“We wanted an album that sounded the way Steven Spielberg’s movies looked,” Def Leppard vocalist Joe Elliott has said of the band’s vision for Pyromania. To achieve that end, the band and uber-producer Mutt Lange (AC/DC, the Cars, Shania Twain) spent nine months and nearly a million dollars recording the Sheffield heavy-metalists’ third full-length, employing the latest synthesizers (courtesy of “She Blinded Me With Science” star Thomas Dolby), bleeding-edge recording techniques like the use of drum samples, and heavily stacked, pitch-perfect vocals to bolster the album’s unprecedentedly massive sonics. But ultimately, it was Def Leppard’s evolution from a rough-around-the-edges hard-rock band into a unit capable of seamlessly melding heavy riffs with anthemic, mainstream-friendly melodies that pushed Pyromania into the sales stratosphere. The summer of 1983 saw the album moving more than 100,000 units per week, and deservedly so: Songs like “Photograph,” “Rock of Ages” and “Foolin'” didn’t just pack one hell of a wallop; they were world-class earworms. T.B.

Carcass, Heartwork (1993)
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Carcass, ‘Heartwork’ (1993)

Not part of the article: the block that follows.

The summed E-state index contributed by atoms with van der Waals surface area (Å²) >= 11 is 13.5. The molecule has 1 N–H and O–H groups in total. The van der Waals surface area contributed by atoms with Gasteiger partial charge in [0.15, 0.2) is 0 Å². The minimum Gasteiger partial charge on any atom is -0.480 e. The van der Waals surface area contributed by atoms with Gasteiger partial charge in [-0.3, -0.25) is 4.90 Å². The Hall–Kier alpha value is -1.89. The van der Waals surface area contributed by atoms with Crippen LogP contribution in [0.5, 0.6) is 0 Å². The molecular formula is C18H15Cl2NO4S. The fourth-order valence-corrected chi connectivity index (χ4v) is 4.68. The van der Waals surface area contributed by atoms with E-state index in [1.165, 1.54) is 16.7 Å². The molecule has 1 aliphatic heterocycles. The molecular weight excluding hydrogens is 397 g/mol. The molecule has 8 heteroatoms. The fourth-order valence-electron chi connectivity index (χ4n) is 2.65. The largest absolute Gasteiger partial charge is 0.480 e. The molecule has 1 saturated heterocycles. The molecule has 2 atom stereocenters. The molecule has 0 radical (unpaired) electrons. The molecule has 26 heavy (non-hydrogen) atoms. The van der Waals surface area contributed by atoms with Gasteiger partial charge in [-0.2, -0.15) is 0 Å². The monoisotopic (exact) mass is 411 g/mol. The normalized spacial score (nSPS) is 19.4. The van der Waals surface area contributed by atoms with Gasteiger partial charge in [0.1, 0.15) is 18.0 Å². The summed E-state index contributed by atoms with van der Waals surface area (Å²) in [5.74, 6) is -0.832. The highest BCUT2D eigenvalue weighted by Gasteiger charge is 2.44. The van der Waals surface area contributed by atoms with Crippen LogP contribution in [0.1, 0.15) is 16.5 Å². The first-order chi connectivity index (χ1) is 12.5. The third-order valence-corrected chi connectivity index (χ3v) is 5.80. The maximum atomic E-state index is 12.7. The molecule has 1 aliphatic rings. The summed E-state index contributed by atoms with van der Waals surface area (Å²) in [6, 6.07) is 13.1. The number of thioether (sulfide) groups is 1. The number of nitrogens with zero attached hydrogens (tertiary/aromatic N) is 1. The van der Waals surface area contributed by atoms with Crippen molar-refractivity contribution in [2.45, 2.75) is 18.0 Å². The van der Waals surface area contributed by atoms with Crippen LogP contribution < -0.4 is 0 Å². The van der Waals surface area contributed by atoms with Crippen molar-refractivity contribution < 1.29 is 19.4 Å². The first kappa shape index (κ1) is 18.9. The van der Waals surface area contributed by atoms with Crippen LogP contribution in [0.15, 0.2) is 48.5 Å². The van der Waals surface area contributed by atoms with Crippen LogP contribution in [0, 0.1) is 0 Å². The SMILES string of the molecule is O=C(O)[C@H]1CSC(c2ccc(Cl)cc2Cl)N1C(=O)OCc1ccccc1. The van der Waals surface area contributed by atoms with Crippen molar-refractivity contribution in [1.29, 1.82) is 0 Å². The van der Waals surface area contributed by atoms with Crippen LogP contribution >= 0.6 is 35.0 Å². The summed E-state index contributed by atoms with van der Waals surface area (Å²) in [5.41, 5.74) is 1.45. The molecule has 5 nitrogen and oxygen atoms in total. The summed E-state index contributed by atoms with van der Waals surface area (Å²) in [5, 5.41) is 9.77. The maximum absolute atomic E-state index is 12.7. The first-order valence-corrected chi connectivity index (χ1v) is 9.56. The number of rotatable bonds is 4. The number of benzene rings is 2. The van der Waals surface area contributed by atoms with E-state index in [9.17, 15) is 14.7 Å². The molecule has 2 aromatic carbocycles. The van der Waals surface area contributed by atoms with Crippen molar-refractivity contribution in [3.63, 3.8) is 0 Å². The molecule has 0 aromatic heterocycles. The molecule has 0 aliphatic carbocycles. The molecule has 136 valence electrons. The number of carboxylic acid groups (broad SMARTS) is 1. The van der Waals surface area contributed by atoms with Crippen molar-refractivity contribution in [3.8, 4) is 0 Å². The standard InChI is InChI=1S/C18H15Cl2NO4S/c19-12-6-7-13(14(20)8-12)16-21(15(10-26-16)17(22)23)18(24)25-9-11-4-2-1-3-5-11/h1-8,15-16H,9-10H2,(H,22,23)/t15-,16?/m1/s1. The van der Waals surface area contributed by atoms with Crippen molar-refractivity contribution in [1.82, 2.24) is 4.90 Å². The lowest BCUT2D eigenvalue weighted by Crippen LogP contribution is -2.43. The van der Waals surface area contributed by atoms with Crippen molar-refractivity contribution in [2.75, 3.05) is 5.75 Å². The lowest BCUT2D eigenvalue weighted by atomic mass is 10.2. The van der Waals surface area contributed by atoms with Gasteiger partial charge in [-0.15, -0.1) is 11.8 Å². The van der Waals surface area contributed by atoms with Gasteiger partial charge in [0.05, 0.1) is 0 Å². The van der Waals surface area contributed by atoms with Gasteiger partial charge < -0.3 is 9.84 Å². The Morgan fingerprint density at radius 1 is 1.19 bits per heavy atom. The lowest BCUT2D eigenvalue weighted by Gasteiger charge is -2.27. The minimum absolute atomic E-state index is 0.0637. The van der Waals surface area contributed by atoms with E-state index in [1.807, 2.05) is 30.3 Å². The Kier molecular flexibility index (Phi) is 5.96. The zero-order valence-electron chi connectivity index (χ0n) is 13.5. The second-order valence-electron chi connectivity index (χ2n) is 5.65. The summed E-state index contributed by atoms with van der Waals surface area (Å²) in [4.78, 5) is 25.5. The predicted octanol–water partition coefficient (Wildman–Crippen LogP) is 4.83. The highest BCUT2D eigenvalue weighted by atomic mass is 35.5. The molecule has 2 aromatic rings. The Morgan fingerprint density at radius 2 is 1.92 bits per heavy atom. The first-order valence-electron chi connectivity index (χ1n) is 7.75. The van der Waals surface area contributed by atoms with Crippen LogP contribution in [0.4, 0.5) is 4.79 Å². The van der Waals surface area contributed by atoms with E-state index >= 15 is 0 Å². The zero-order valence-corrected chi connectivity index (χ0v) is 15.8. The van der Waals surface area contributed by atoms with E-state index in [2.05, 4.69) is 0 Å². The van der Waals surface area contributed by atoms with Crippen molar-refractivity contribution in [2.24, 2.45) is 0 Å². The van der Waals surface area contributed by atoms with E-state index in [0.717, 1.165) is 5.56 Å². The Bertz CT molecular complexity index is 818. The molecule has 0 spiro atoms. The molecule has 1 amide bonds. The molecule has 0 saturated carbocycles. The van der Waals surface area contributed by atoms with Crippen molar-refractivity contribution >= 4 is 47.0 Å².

Even now, it’s hard to summarize the quantum leap forward that Heartwork represented for Carcass. Originally a pioneering grindcore trio from Liverpool, guitarist Bill Steer, bassist-vocalist Jeff Walker and drummer Ken Owen had made a splash with raw, writhing blurts like “Genital Grinder” and “Manifestation of Verrucose Urethra,” featuring gruesome lyrics lifted from a medical dictionary. With the addition of second guitarist Michael Amott in 1990, Carcass grew more sleek and streamlined, and by 1993 complexity and gore had run their course. “On Heartwork – and this sounds embarrassing to say now – we took a stylistic cue from Metallica’s “black” [album] and Nirvana’s Nevermind,” Walker told Decibel in 2013. “We tried to make the songs more straight to the point. … I’m not trying to say we were influenced [by] or tried to sound like those bands, but we definitely wanted to cut the crap.” Factor in the band’s interest in classic and contemporary hard rock, Steer and Amott’s growing prowess with tightly wound riffs and freewheeling leads, a turn toward social commentary in Walker’s lyrics, and Colin Richardson’s stellar production, and what resulted was a collection of songs both uncompromising and instantly appealing – and an album that moved more than 80,000 units in a short-lived major label alliance with Columbia Records. S.S.